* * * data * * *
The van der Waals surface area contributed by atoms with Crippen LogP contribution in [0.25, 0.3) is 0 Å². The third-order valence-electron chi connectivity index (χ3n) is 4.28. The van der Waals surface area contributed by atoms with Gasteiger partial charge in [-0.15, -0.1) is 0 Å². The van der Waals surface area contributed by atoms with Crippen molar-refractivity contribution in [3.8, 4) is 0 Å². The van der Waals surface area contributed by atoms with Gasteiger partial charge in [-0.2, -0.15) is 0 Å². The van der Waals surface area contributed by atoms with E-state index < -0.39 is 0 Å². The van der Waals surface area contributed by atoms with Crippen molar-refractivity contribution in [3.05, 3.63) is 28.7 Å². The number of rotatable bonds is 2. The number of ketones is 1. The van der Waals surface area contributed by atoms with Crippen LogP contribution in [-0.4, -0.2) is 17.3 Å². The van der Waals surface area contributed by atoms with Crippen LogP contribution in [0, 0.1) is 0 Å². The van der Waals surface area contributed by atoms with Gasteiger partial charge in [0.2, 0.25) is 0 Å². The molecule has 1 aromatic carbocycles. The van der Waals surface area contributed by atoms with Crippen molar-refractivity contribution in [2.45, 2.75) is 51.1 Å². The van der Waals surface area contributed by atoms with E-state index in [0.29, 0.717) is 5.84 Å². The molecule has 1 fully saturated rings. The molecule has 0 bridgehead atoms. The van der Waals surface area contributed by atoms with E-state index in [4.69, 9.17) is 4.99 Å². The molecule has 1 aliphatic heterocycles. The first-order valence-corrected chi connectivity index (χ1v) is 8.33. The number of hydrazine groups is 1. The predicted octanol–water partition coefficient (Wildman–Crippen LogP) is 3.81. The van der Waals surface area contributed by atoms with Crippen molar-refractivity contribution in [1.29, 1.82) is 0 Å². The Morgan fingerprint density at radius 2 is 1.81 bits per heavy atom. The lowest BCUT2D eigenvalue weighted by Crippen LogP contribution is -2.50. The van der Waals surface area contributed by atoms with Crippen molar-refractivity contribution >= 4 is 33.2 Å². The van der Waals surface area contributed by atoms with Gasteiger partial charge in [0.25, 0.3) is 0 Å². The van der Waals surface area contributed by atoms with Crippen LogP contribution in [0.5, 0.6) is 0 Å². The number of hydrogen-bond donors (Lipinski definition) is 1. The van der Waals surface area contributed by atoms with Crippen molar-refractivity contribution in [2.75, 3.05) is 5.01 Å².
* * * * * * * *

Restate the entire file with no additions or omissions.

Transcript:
The van der Waals surface area contributed by atoms with Crippen LogP contribution in [0.25, 0.3) is 0 Å². The third-order valence-electron chi connectivity index (χ3n) is 4.28. The van der Waals surface area contributed by atoms with Gasteiger partial charge in [-0.15, -0.1) is 0 Å². The van der Waals surface area contributed by atoms with Crippen molar-refractivity contribution in [3.8, 4) is 0 Å². The van der Waals surface area contributed by atoms with Gasteiger partial charge in [-0.2, -0.15) is 0 Å². The van der Waals surface area contributed by atoms with E-state index < -0.39 is 0 Å². The van der Waals surface area contributed by atoms with Crippen molar-refractivity contribution in [3.05, 3.63) is 28.7 Å². The number of rotatable bonds is 2. The number of ketones is 1. The van der Waals surface area contributed by atoms with Crippen LogP contribution in [-0.4, -0.2) is 17.3 Å². The van der Waals surface area contributed by atoms with Crippen LogP contribution in [0, 0.1) is 0 Å². The van der Waals surface area contributed by atoms with Gasteiger partial charge in [0.2, 0.25) is 0 Å². The molecule has 1 aromatic carbocycles. The van der Waals surface area contributed by atoms with Crippen molar-refractivity contribution in [2.45, 2.75) is 51.1 Å². The van der Waals surface area contributed by atoms with E-state index in [0.29, 0.717) is 5.84 Å². The molecule has 1 fully saturated rings. The molecule has 0 bridgehead atoms. The van der Waals surface area contributed by atoms with E-state index in [4.69, 9.17) is 4.99 Å². The molecule has 1 aliphatic heterocycles. The first-order valence-corrected chi connectivity index (χ1v) is 8.33. The number of hydrazine groups is 1. The predicted octanol–water partition coefficient (Wildman–Crippen LogP) is 3.81. The van der Waals surface area contributed by atoms with Crippen molar-refractivity contribution in [1.29, 1.82) is 0 Å². The Morgan fingerprint density at radius 2 is 1.81 bits per heavy atom. The lowest BCUT2D eigenvalue weighted by Crippen LogP contribution is -2.50. The van der Waals surface area contributed by atoms with Crippen molar-refractivity contribution >= 4 is 33.2 Å². The van der Waals surface area contributed by atoms with Gasteiger partial charge in [0.25, 0.3) is 0 Å². The van der Waals surface area contributed by atoms with Crippen LogP contribution in [0.5, 0.6) is 0 Å². The number of hydrogen-bond donors (Lipinski definition) is 1. The van der Waals surface area contributed by atoms with Crippen molar-refractivity contribution in [2.75, 3.05) is 5.01 Å².